It lives up to its billing. It’s the largest fortress in the western hemisphere and a great monument to courage and endurance. Including several smaller forts across the country, the stronghold remains the only African-derived military fortification in the New World. It is truly immense. The journey up the mountain to see it close up is overly exciting as we go on horseback and my mount is a little twitchy. The handler’s constant use of a makeshift crop doesn’t help. The mountain views are stupendous.
The fortress was designated by UNESCO as a World Heritage Site in 1982 - along with the Sans-Souci Palace (King Henry's home) at the bottom of the slope. That's stupendous too.
Cap Haitien was once nicknamed the Paris of the Antilles, because of its wealth and sophistication, expressed through its architecture and artistic life. It was an important city during the colonial period, when it was the capital of the French Colony of Saint-Domingue from the city's formal foundation in 1711 until 1770, when the capital was moved to Port-au-Prince. After the Haitian Revolution, it became the capital of the Kingdom of Haiti under King Henri I until 1820.
Cap Haitian is purported to have a very good beach half an hour to the east and I'm aching to see white Caribbean sand in Haiti. There has been little evidence of it so far. However, they are having their first rain here since September and it’s barrelling down. It’s too wet to go out and in any case Serge has forbidden us to walk further than five blocks. The UN are out en bloc (tanks, road blocks, full riot gear) as the protests are persisting, even though they have postponed the election. The country is becoming increasingly unstable.
The hotel is picturesque; traditional with antique furniture and the former home of one of the rebel leaders. There are the usual older style hotel problems and the biggest mosquitoes you can imagine, lurking in every corner. The manager is pursuing them with some sort of electric tennis racket. That provides the entertainment. We can also see some rioters peeping through the window grating. There was a carnival planned for today and some of the Rara bands have infiltrated the protest, so it’s chanting accompanied by bamboo horns and drums. It’s certainly a different way to spend a holiday.
A final couple of days in Port au Prince. No more fireworks, but still beaucoup de traffique. A trip to the cemetery to see the du Valier tombs (Pap Doc’s body was pilfered after the earthquake opened it) and some Voodoo ceremonies. These involve much smoke and a man in a football shirt.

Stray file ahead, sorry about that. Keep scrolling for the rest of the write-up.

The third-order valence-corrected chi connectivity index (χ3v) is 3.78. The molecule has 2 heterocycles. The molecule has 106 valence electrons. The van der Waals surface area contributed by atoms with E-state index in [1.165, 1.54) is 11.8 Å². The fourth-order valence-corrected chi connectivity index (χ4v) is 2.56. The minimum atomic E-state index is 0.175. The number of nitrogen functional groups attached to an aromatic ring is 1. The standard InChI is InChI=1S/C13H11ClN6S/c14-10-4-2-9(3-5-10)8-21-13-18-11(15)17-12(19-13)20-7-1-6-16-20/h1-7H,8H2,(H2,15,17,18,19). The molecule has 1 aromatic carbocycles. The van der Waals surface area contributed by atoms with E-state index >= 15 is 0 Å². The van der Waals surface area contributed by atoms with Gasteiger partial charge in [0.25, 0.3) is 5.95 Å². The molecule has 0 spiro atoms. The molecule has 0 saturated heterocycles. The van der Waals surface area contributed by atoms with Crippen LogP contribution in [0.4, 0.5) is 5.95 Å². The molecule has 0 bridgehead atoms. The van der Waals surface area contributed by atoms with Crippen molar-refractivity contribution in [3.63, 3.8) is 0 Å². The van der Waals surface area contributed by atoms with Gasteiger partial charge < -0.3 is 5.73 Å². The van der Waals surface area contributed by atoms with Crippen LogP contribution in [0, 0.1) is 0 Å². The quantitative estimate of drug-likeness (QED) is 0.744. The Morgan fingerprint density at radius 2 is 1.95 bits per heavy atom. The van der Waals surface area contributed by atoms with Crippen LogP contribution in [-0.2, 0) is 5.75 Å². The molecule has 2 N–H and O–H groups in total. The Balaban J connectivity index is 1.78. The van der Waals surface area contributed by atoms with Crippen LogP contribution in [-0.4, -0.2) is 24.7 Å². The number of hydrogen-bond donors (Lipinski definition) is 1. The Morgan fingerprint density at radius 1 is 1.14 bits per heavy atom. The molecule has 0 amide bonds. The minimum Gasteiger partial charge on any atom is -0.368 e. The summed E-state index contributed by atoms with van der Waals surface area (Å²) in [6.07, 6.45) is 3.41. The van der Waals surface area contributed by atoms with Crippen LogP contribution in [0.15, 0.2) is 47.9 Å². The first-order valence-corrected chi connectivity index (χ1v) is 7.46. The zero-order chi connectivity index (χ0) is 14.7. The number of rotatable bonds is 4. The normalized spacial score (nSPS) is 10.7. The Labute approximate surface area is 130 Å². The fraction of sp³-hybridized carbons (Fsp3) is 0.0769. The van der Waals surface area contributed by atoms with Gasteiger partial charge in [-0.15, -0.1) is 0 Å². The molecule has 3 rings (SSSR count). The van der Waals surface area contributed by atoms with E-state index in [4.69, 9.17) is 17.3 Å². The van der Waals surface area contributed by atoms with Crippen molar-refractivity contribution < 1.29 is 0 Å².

A drive through the colorful suburbs of Port au Prince sprawling up the hillsides. A meal in up the mountain, upmarket Petionville, is a pleasant way to wind up. Art galleries, chic cafes, twinkling lights and white table cloths. There is a good life in Haiti - for those who can afford it.
Next stop, Turks and Caicos
I've flown into this island from the British Virgin Islands. Most of the Caribbean islands round here (Leeward and Windward) were named by Columbus. This one was discovered on the feast of St Martin. It's actually a teeny island unusually divided into Saint Martin and Sint Maarten, a bit of the Netherlands and a bit of France. But don't let that fool you. Everyone speaks English with American accents and trades in dollars. Though here on the Dutch side they also use the pre-euro florins.
The contrast between here and the Virgin Islands couldn't be more marked. I've gone from quaint backwaters to full on 'civilisation'. One guide book refers to this as the Las Vegas of the Caribbean. The narrow road from the frighteningly efficient spanking new airport is lined with high end shops almost the whole way. Chopard, Tiffany, diamonds abound, as you would expect, interspersed with the odd casino. Philipsburg is Cruise Ship Central.
Today's beach is Great Bay. The hotel and sands are ultra-boutique, white canvas umbrellas, rattan chairs and piped saxophone - from seven in the morning. Hulking ships monopolise the horizon. I can see the sailing clipper I am booked to travel on for the next week bobbing around behind them. It looks really tiny in comparison. The quay where it is moored is called Dock Maarten - really.
And now perhaps I should go get a Martini?
One of the three tallest ships sailing the seven seas. It's all very - well, nautical. Brass and wood with navy and gilt upholstery, and lots of knots. They haul the sails up ceremonially every day to the Van Gelis 1492 theme tune. It's surprisingly moving, though there isn't much wind and we use the engines most of the time. I'm secretly quite glad. The sails are very picturesque, but I'm told the tall masts make for a lot of rolling if the sea is remotely rough.